The Australian Vietnam Volunteers Resource Group


Published: 06 March 2016

In the past week I’ve had quite a few people ask me how I got involved in this volunteer program. So for today’s post I thought I’d showcase the organisation that makes this annual trip possible. And what better way to do that than by interviewing the woman herself, Jackie Wright, President of AVVRG’s Victorian Health Education Team and a Committee member of AVVRG.

Australian Vietnam Volunteers Resource Group

The 2016 AVVRG group.

ZY: Firstly, can you tell us about the Australian Vietnam Volunteers Resource Group (AVVRG)?

JW: The Australia Vietnam Volunteers Resource Group (AVVRG) is a not-for-profit organisation dedicated to providing humanitarian aid in Vietnam, which it has been doing for over 20 years. AVVRG is a licensed NGO in Vietnam and has four project teams operating in the areas of health (nursing education and dentistry) and school education.

The four teams are the Victorian Health Education Team, based in Ho Chi Minh City (HCMC), the Queensland Mental Health Education Team, the South Australian Dental Team and the New South Wales Team, which is building and maintaining a preschool, all working in the Vung Tau/Ba Ria area.

ZY: How did AVVRG begin?

JW: AVVRG was formed following a visit by Australian Vietnam War Veterans who where concerned about the people and the country. 20 years after the end of the war they wanted to do something to help the people of Vietnam, so they assisted with building projects in the Vung Tau/Ba Ria area (near where the battle of Long Tan occured). It has grown since then.

The Ba Ria - Vung Tau, of Vietnam is highlighted red.

The Ba Ria – Vung Tau, of Vietnam is highlighted red.

ZY: Tell us about the AVVRG Vic Health Education Team.

The Victorian Health Education Team is located in Melbourne, and welcomes members from all over Australia. The team comprises up to 50 healthcare professionals, including nurses, midwives, physiotherapists, doctors, occupational therapists, dietitians, podiatrists and speech pathologists. All team members fund their own visit costs. Currently, the Victorian Health Education Team engages with eight major hospitals in Ho Chi Minh City, with each hospital having a specialty healthcare interest relationship with the team.

In 2002, a group of 12 Victorian nurses travelled to Vietnam. They provided education at two hospitals in Ho Chi Minh City – a General Surgical Hospital and a Children’s Hospital. By 2003, the word had spread about the program such that this time 33 nurses travelled to Ho Chi Minh City. They visited the same two hospitals, Binh Dan, Children’s No1, as well as a trauma hospital and a maternity hospital, and also implemented the first International Nursing Conference in HCMC.

This year, the team is bigger than ever with approximately 50 members travelling to HCMC working across eight hospitals.

ZY: Jackie, how did your involvement with AVVRG begin?

Australian Vietnam Volunteers Resource Group

Jackie Wright giving an opening address at a Hospital seminar.

JW: I got involved following an education session with Gerry Silk. I have been making the annual pilgrimage for 10 years and I’m now also involved with the planning of the program.

ZY: How has the program evolved since the Victorian Health Education Team’s first visit to HCMC?

JW: The structure of the program has grown the most. We used to just run lectures. It was all very formal, and this meant that the nurses would never ask any questions. Now we encourage more workshops and in-services which are much more interactive for the staff and the team.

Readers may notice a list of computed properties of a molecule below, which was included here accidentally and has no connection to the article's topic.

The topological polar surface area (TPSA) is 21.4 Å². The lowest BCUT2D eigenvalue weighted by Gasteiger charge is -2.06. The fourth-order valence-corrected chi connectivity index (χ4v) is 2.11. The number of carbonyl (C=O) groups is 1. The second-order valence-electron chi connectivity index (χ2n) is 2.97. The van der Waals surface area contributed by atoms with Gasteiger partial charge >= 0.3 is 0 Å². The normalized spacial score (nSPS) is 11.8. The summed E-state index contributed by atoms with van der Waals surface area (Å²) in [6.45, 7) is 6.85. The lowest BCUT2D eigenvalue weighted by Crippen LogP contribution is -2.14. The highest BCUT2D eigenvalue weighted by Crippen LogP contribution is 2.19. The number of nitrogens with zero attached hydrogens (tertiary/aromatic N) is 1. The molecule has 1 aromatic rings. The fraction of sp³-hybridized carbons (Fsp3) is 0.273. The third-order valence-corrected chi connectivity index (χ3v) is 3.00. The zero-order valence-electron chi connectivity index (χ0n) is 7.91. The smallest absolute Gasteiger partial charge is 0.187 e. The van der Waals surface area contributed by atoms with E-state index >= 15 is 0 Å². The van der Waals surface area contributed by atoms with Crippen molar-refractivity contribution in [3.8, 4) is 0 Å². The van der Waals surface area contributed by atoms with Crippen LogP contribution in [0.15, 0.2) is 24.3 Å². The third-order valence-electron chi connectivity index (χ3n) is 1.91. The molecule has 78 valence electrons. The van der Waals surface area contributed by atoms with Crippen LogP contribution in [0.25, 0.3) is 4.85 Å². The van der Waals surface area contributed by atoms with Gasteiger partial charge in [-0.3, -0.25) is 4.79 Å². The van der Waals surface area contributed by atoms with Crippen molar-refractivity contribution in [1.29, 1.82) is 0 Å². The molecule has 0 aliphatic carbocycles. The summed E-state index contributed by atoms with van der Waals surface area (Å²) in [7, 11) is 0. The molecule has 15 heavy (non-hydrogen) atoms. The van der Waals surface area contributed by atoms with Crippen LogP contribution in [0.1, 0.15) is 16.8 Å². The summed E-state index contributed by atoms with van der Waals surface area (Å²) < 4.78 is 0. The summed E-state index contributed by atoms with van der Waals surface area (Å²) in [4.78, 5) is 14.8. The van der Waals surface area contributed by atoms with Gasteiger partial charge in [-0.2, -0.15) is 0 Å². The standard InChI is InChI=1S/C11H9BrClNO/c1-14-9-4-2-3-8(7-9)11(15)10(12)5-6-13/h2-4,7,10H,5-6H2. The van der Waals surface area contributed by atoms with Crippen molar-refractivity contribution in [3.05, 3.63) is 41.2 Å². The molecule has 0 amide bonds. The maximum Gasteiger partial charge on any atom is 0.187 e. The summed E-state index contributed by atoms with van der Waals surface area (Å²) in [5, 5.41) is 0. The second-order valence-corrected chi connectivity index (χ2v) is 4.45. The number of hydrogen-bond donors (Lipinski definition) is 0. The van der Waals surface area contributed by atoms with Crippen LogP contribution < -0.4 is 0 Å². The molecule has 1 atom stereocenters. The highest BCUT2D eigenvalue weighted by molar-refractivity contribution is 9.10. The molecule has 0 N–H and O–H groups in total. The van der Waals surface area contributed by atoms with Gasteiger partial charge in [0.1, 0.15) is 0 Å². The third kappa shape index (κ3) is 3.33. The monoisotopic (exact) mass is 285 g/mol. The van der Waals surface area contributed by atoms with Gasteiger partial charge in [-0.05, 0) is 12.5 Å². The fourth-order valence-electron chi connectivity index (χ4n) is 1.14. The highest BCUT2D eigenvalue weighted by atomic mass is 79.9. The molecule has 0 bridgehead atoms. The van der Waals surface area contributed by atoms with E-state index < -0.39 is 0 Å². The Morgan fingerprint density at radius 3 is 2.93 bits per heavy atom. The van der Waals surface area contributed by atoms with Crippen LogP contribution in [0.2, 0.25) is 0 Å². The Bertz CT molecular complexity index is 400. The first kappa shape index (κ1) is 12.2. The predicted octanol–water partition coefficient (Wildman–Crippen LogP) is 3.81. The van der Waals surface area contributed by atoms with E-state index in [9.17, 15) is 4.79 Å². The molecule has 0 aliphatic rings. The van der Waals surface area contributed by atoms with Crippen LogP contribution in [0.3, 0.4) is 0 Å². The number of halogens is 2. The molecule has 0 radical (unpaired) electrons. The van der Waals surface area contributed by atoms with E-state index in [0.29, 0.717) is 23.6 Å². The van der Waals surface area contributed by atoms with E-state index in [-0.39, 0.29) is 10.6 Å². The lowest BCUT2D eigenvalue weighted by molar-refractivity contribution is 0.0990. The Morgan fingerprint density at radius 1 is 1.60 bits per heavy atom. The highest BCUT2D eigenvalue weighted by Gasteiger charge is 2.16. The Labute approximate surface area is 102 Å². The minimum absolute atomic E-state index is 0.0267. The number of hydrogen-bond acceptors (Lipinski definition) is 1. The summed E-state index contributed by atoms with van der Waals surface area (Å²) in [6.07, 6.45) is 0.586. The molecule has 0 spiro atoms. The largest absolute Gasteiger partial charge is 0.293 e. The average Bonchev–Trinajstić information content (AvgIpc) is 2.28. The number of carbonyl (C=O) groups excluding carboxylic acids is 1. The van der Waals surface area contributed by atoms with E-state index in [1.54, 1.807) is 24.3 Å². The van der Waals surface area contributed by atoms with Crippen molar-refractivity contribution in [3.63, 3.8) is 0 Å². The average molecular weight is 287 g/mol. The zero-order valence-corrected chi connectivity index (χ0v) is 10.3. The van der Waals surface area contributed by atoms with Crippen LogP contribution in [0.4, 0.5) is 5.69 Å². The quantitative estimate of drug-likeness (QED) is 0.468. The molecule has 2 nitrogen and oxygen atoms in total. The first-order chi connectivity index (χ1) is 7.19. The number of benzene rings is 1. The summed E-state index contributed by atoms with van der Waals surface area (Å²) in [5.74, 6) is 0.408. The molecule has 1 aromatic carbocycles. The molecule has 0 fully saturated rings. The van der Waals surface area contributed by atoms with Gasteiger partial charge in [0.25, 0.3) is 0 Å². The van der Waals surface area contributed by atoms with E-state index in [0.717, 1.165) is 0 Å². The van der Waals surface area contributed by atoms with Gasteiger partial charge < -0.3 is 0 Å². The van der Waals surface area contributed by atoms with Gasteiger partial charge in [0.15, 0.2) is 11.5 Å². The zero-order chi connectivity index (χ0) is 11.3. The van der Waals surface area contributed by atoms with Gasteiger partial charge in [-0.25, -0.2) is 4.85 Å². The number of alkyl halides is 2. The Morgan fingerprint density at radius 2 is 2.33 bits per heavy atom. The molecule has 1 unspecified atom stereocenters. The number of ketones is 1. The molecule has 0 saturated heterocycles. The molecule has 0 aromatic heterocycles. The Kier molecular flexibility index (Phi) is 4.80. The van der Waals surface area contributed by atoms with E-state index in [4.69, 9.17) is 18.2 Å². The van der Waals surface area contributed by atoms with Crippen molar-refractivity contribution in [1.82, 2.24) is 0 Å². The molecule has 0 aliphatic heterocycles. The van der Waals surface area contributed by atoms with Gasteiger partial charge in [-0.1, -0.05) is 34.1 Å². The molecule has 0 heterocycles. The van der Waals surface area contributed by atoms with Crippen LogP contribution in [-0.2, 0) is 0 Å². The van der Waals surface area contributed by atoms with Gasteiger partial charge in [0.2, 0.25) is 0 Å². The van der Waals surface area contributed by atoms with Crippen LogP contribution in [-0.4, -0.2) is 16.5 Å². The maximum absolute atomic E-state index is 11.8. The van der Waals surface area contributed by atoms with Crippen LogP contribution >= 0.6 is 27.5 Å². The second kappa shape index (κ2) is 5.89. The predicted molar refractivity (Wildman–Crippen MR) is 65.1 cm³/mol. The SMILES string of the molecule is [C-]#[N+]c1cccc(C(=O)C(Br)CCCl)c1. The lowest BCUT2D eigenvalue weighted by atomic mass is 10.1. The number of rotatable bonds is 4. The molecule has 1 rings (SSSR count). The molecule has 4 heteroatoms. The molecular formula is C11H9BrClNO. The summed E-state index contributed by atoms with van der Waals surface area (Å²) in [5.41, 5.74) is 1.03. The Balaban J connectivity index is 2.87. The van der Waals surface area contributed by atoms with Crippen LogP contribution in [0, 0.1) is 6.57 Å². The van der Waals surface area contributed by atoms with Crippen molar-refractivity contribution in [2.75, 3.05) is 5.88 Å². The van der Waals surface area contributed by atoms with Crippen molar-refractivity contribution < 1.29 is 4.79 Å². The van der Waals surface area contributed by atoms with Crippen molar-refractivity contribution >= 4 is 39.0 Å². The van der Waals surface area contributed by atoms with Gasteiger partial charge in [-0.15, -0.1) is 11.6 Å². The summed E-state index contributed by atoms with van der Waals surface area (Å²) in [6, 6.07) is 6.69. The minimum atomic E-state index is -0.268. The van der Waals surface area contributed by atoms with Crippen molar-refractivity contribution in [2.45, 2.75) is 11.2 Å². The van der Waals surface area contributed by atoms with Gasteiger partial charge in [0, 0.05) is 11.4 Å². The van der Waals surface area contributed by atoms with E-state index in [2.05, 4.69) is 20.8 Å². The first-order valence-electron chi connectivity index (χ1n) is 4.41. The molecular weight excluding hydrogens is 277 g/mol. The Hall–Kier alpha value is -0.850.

The lectures have also changed as a result. Previously, the content was centred around basic “how-to” information. Now the focus is more on management and processes which enable them to make changes themselves.

Australian Vietnam Volunteers Resource Group workshop

Practical workshops have enhanced the shared learning experience.

ZY: What’s been the biggest challenge?

JW: As part of the organising committee, our biggest challenge is the administration side of things: the hospitals constantly changing programs, requesting different lectures, and timetabling.

Further, the two-week program requires a full year of planning. This includes a visit usually 3-4 months before the team arrives to determine the education needs of the hospitals. Flexibility is the key!

Australian Vietnam Volunteers Resource Group planning

The amount of planning required for the two week program is incredible.

ZY: What are you most proud of?

JW: The continued friendships with so many nurses and other health professionals. Also, my Ho Chi Minh Medal! In 2010, myself and a fellow team member were honoured with a HCMC Medal in appreciation of our continued collaboration with the hospitals in HCMC. As the first non-Vietnamese people to receive this honour, this really demonstrated how much the hospitals value the presence of AVVRG. Four more team members received the medal in 2012.

Australian Vietnam Volunteers Resource Group medal

Receiving the prestigious HCMC Medal in 2010.

ZY: What is your best memory here in HCMC?

JW: There are so many! But there is one that truly stands out: after becoming close with a Vietnamese woman, we were asked to go and visit her dying father. He welcomed us as part of the family. He died ten days later, but we were privileged enough to be invited to his death party (like a wake). This was very special.

The close relationships we’ve forged with the local people over the years have led to many treasured memories.

ZY: How does an organisation like AVVRG plan to continue to make a difference in the next 10 years?

JW: We will continue to work hard on our annual program, and keep on spreading the word to the wider community.

ZY: How does someone find out more about AVVRG and the Vic Health Education Team?

Visit out website

Thanks Jackie!